Ode to Being Placed on Hold

phone

Ode to Being Placed on Hold

The music rarely
entertains,
but I find
peace between
the notes,
sometimes,
and embrace
the notion that
I’ve been inserted
in that peculiar
capsule between
speech and the
void, imagining
myself somewhere,
floating, free
of care and
gravity,
beer can
satellites
orbiting my head,
with bites of
pungent cheeses
and baguette
circling in
their wake,
a gift, you see,
like rain in
August or
a warm voice
saying hello.

* * *

“Ode to Being Placed on Hold” was drafted during the Tupelo Press 30-30 marathon in August 2015. Many thanks to Mary “marso” of the blog “marsowords” who sponsored and provided the title. The poem has also appeared here several times.

cheese

33 thoughts on “Ode to Being Placed on Hold

  1. Do you entertain notions of draining those satellites while waiting? The cheese goes well with crusty baguette…and the muse moves on to mush music whist – in another time when phones had cords and clunked the temptation to play overwhelmed: I will take the repast under advisement instead of my usual surl. Thanks, Robert. ‘Twas enough to keep me from opening with a quatrain of tanka at the Magnolia Square fountain, to which I now repair…but only after swiping you work for my second-blog “Commentary, Outrages…” Thanks. Again.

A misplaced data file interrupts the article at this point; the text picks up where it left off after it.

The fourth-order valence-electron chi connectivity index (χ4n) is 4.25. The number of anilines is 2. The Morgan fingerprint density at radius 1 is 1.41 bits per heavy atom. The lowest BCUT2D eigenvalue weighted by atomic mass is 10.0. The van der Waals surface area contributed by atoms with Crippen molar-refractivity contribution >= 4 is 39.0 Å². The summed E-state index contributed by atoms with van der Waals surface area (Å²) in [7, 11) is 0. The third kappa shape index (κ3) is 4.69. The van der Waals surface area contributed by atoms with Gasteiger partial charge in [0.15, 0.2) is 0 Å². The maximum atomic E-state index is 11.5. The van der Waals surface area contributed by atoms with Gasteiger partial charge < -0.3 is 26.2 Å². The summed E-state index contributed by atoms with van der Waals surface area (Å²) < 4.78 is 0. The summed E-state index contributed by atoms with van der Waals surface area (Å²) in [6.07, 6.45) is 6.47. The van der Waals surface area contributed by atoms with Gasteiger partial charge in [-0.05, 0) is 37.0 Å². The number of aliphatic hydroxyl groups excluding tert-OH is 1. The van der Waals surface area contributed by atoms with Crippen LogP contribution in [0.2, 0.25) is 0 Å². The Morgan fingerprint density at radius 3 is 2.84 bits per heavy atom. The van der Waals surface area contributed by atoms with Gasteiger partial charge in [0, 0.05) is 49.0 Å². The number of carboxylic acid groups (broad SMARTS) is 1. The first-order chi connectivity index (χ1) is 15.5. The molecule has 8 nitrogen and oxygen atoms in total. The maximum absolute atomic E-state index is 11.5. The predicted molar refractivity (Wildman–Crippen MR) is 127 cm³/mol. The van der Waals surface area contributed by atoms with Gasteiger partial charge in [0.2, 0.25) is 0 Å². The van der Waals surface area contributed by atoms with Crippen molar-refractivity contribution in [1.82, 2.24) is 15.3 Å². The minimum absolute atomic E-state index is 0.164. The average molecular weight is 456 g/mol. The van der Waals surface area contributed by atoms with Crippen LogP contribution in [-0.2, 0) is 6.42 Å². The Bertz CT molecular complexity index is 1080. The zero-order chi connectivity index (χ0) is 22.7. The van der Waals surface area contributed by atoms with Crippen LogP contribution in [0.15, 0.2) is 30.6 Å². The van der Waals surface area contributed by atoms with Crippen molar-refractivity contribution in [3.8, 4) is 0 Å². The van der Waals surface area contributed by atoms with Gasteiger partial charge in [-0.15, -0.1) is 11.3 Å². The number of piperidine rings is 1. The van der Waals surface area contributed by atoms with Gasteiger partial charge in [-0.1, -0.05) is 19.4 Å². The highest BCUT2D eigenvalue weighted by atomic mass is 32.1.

Liked by 1 person

  2. Pingback: Ode to Being Placed on Hold — O at the Edges from Robert Okaji: made me want beer…but then much does these days – Commentary, Outrages, Prose

  3. I have to be honest when I first saw the title I thought, “Who wants to make an ode about this?” and found it quite funny until when I started reading the poem and saw how enriching it is! Keep up the great work.

    Liked by 2 people

  4. I could interpret this poem to be a metaphor for those times in your life like when you are awaiting a new phase or chapter to your life. For me, It’s being through with school and waiting for that next phase and sometimes, feeling as if the wait is going to last forever, as if I’ve been placed on hold, unsure of what life will tell me when it finally picks up the phone.

    Liked by 1 person

  5. I used to hate them. But nowadays I see the benefits of this limbo. A little like riding an empty elevator with music playing. In our super-fast world we can use every break we can get. Great piece!

    Liked by 1 person

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